By Marjorie Dwyer
BIDMC Correspondent
Comfortable retirement living in sunny California abruptly came to an end for Lynn Huntington in December 2005 when her retired civil- engineer husband, Don, now 72, had a massive stroke.
Like 20 percent of the 600,000 to 750,000 Americans who have strokes each year, he was diagnosed with a devastating complication called aphasia—he could no longer talk, read or write. “He was extremely frustrated. He knew what he wanted to say, but he was unable to say it or write it,” recalls Mrs. Huntington. “He could only say a few words but they were unclear and he couldn’t put them together. His once-clear handwriting looked like chicken scratch.”
“I’d sit and watch him when he’d play Bingo and I’d cry,” she says. “He was a mathematician and he couldn’t remember the numbers. Our life was on hold.”
Local doctors weren’t optimistic. They warned he may never regain his cognitive (thinking) and communication abilities. Despite her husband’s continued medical setbacks, Mrs. Huntington didn’t give up. She started him in speech therapy but after a year, his speech hadn’t returned. But all that was about to change when a doctor asked her if her husband could sing. “Yes, he can sing. He just can’t talk,” she replied.
The doctor put the couple in touch with Dr. Gottfried Schlaug, a neurologist at Beth Israel Deaconess Medical Center in Boston. Dr. Schlaug, head of the Stroke Recovery, Music, Neuroimaging Laboratories at the Harvard teaching hospital, is one of few in the country to use melodic intonation therapy, a form of music therapy, to help people regain speech following a brain injury from stroke, tumor or trauma.
“The goal of melodic intonation therapy is not to turn the person into a singer, but to make them speak again using intonation as a bridge,” says Dr. Schlaug. In fact, the person doesn’t need to have any musical background or even enjoy singing or be able to carry a tune to do the therapy. Just repeatedly putting together a few words or a phrase like “I am hungry” using the intonation and continuous voicing interventions that are unique to Melodic intonation therapy can do the trick.
After determining that Huntington was a candidate for the study (as part of the screening criteria, he had to sing “Happy Birthday” over the phone for Dr. Schlaug over the phone), the California couple found someone to watch their home, packed up their two dogs, and drove their mobile home for a week across the U.S. to Boston. The couple set up camp at a Foxboro campground, where they lived for a year while Huntington took part in several BIDMC studies.
“It was an adventure for sure,” Mrs. Huntington says. “I learned things like how to winterize a sewer hose—things that I hope I never have to do again.” But it was worth it. “The program is amazing. It gave me my husband back. It’s a gift that they gave to us,” she says.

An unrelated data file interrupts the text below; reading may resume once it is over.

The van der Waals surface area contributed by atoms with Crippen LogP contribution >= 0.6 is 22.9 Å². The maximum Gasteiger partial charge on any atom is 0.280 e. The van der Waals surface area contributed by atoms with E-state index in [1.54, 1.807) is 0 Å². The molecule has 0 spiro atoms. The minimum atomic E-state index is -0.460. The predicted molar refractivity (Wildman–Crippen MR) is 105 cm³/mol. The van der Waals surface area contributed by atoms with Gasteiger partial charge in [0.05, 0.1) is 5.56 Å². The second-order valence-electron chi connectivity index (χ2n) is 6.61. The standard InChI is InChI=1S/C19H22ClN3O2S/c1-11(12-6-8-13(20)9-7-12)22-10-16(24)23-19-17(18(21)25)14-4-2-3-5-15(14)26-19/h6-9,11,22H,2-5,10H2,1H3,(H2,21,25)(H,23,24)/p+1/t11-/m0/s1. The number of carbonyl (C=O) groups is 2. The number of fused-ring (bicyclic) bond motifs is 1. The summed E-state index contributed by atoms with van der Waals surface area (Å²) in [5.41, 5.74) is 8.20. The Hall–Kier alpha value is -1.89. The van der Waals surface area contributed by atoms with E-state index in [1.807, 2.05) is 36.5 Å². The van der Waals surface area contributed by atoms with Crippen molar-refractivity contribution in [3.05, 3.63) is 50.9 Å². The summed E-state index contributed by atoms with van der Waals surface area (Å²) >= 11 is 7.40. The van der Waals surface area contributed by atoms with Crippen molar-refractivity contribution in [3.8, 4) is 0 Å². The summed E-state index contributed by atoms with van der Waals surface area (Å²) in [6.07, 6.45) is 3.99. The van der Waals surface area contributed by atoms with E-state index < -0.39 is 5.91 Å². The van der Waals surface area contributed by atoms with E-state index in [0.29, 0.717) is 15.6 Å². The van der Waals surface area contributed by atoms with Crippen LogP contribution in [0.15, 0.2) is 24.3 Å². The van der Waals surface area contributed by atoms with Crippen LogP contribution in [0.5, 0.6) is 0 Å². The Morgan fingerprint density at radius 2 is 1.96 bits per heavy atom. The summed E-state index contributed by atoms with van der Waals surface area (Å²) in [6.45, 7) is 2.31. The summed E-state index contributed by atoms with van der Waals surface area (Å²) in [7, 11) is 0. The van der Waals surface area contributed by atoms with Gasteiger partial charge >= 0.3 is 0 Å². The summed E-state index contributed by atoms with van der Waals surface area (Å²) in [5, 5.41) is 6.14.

Researchers have known for years that brain-injured people who have lost their speaking ability can sometimes regain it through singing. “Stroke patients with a stroke on the left side of their brain can engage the undamaged right side of the brain for communication through the unique components of melodic intonation therapy,” says Dr. Schlaug. The researchers have seen on magnetic resonance imaging (MRI) studies how this particular form of therapy can engage and activate these brain regions as the person slowly regains speech.
“It’s like teaching the brain a new trick and then continuously practicing this new trick,” he adds. “The stroke takes brain tissue away. With melodic intonation therapy, we try to re-route the brain pathways to help the patients to speak again.”
Dr. Schlaug and his team report seeing some remarkable results among the dozen or so aphasic adults, ages 18 to 80, followed in their study over the past two years. In fact, their findings recently led the National Institutes of Health to provide funding to expand the project, now conducted as an intensive three-month study and tested against an alternative intervention. They also have begun separate studies in combining melodic intonation therapy with non-invasive brain stimulation, and studies to see if this form of melodic intonation would help children with autism and other communication disorders.
While most patients’ speaking abilities improve, the amount of improvement depends on the individual. “The younger the individual and the less impairment in comprehension and understanding, the more the improvement we see. In patients older than 80 we see mixed results,” says Dr. Schlaug.
Patience and frequent practice over a long time are key. “It’s like trying to teach an adult to play the piano—it’s a long and intensive program. Those who stick with it and practice see lasting improvement.”
Now back in California, practice remains a challenge for Don Huntington. But he keeps at it and is excited to be returning to Dr. Schlaug for a checkup in a few months. “This time we’ll leave the motor home at home and take a plane,” Mrs. Huntington says. “But we’re excited to go back. This program gave us back our life.”
Above content provided by Beth Israel Deaconess Medical Center.
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